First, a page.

By the way, every Friday the latest New Horizons images will be released to the public here: http://pluto.jhuapl.edu/soc/Pluto-Encounter/index.php
The planets that we are familiar with in our own solar system have evolved, aged, and cooled, for over 4.5 billion years since the Sun and planets formed. What do planets look like at younger ages? Can we use the light that a planet emits to understand its past history?
A piece of Mars: On the left is high ground, covered with dunes (or maybe they’re ripples) running from upper left to lower right. On the right is low ground, covered in deeply eroded dunes (ripples?) running almost from left to right. They were probably created at two different times by winds that changed direction in the intervening time. The set on the right is probably much older. (HiRISE ESP_041991_1715, NASA/JPL/Univ. of Arizona)
A piece of Mars: These dunes look strangely triangular, a little bit like a flock of stealth bombers. Why? They’re two-faced barchans. Each flat face is an avalanche slope that faces downwind, formed by one of two distinct wind patterns that blow in this area (probably seasonally). Dunes like this can form on Earth, but the older slip face tends to be quickly erased as the winds change. (HiRISE ESP_027854_2150, NASA/JPL/Univ. of Arizona)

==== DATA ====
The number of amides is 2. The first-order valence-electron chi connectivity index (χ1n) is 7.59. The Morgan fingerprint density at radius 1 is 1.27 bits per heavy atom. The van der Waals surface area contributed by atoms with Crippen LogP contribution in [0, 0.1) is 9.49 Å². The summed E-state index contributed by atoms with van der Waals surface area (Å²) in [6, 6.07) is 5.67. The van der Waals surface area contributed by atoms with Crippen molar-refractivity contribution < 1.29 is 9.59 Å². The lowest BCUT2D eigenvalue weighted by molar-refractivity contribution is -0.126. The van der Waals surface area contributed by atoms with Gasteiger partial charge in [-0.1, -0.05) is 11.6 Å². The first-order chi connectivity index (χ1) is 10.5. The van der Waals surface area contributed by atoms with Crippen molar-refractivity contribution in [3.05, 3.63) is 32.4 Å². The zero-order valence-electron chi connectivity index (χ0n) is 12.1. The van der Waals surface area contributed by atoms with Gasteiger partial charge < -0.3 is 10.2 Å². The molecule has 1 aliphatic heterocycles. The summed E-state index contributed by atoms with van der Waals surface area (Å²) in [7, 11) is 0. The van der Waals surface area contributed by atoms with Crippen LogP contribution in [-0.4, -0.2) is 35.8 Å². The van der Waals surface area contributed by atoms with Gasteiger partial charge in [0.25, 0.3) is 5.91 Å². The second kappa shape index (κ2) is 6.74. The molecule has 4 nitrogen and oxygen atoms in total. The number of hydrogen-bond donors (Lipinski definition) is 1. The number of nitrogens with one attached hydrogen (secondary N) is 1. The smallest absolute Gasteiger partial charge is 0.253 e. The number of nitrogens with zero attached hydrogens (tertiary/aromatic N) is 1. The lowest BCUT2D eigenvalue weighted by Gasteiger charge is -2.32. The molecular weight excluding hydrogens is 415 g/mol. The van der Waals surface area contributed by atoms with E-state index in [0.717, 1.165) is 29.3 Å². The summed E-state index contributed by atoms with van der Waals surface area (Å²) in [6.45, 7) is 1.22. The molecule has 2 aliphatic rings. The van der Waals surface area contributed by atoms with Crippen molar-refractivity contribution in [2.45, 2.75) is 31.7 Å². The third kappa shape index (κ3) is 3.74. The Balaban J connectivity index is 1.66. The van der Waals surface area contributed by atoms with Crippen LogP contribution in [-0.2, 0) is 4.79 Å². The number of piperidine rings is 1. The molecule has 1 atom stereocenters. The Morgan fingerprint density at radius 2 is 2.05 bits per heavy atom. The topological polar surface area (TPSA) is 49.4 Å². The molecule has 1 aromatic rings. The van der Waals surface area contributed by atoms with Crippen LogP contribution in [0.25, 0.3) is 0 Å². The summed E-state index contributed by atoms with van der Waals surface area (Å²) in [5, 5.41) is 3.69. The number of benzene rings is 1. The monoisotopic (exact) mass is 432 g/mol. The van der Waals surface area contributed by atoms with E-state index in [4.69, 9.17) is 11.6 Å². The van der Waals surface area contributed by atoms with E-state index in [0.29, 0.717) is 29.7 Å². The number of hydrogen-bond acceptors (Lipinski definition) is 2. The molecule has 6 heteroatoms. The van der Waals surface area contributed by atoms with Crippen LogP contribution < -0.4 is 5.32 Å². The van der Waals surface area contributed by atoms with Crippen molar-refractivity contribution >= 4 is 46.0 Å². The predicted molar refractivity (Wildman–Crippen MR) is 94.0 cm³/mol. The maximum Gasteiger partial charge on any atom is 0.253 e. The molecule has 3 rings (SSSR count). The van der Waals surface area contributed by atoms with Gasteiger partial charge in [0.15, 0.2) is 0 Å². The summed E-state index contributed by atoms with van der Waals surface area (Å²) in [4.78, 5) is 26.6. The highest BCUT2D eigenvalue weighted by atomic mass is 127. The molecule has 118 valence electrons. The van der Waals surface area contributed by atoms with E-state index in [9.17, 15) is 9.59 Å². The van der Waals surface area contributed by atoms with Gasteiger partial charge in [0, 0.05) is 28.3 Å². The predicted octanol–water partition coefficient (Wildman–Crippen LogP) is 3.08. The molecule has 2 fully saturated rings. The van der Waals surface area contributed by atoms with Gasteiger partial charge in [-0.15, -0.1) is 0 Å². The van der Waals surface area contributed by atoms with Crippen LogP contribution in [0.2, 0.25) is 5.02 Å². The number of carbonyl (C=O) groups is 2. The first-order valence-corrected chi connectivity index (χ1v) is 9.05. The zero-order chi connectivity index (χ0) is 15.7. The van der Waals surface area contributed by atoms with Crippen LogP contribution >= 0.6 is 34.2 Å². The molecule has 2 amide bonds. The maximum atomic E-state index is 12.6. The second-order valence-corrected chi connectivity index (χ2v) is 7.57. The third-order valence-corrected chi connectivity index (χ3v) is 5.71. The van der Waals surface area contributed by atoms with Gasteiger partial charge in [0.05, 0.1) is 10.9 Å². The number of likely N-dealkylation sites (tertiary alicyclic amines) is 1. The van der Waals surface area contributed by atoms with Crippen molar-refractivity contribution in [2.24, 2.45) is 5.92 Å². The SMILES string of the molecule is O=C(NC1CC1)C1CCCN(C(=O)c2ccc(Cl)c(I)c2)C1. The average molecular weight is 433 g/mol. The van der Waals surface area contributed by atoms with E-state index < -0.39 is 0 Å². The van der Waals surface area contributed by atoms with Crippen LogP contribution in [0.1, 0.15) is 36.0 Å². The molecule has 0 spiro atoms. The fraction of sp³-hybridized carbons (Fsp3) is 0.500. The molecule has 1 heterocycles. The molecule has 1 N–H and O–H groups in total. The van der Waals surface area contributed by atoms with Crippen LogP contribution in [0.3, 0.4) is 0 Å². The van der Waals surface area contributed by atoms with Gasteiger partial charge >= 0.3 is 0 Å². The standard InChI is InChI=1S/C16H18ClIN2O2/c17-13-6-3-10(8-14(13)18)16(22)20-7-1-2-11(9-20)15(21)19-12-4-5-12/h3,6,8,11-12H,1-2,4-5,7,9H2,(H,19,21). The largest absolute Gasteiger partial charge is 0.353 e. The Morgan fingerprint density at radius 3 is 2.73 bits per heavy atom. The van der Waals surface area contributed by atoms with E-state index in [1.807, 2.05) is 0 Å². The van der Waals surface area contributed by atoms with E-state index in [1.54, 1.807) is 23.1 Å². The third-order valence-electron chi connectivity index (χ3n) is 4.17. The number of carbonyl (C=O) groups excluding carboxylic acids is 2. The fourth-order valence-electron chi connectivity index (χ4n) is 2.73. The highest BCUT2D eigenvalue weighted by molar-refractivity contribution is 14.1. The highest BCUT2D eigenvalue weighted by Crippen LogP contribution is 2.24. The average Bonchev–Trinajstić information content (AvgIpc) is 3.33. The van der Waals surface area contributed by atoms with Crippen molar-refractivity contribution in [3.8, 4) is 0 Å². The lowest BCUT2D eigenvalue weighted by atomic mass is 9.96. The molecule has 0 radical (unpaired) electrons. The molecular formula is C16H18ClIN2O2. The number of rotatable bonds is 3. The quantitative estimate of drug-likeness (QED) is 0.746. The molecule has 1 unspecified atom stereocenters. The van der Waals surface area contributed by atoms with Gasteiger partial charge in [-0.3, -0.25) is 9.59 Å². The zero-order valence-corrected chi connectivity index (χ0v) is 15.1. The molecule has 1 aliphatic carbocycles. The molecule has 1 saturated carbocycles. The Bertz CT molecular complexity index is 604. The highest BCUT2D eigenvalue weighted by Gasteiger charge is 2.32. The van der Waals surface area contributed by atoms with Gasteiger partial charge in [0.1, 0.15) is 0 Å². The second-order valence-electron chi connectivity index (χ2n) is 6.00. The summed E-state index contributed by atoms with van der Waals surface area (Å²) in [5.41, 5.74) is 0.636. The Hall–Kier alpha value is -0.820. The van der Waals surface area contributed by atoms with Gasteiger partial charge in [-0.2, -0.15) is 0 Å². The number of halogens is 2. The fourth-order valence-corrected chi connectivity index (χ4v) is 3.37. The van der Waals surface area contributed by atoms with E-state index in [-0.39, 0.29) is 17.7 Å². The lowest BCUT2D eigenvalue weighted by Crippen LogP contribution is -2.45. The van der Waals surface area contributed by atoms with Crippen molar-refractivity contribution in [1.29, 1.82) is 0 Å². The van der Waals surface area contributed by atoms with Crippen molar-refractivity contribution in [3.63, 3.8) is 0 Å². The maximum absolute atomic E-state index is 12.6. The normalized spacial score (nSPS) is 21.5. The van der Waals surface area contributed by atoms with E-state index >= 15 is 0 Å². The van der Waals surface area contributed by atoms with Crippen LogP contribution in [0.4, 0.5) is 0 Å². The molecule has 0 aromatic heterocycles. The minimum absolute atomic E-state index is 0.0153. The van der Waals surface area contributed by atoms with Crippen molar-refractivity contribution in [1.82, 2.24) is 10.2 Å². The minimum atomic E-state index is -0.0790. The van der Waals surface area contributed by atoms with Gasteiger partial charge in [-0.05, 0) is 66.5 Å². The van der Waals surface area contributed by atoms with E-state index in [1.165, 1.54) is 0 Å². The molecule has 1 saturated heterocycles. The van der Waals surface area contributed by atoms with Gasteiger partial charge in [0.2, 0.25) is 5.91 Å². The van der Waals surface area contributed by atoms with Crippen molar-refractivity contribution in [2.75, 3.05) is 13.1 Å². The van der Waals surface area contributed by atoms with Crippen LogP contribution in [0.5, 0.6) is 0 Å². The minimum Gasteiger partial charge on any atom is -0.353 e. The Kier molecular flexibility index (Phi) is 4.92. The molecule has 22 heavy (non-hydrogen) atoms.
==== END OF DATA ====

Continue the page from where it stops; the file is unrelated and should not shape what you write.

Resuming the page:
Keck Observatory press release published on August 13 2015
MAUNAKEA, Hawaii – A team of astronomers discovered a Jupiter-like planet within a young system that could serve as a decoder ring for understanding how planets formed around our sun. The W. M. Keck Observatory on Maunakea, Hawaii confirmed the discovery. The findings were headed by Bruce Macintosh, a professor of physics at Stanford University, and show the new planet, 51 Eridani b, is one million times fainter than its parent star and shows the strongest methane signature ever detected on an alien planet, which should yield additional clues as to how the planet formed. The results are published in the current issue of Science.
I sometimes compare the challenge of directly detecting a Jupiter orbiting a nearby star to finding a glowing needle in a haystack. Oh, and by the way, the haystack is on fire.
It’s about as hard as seeing a candle a foot away from a spotlight (1 million candlepower) at a distance of 100 miles.
Why is doing this so difficult? There are three primary reasons: (more…)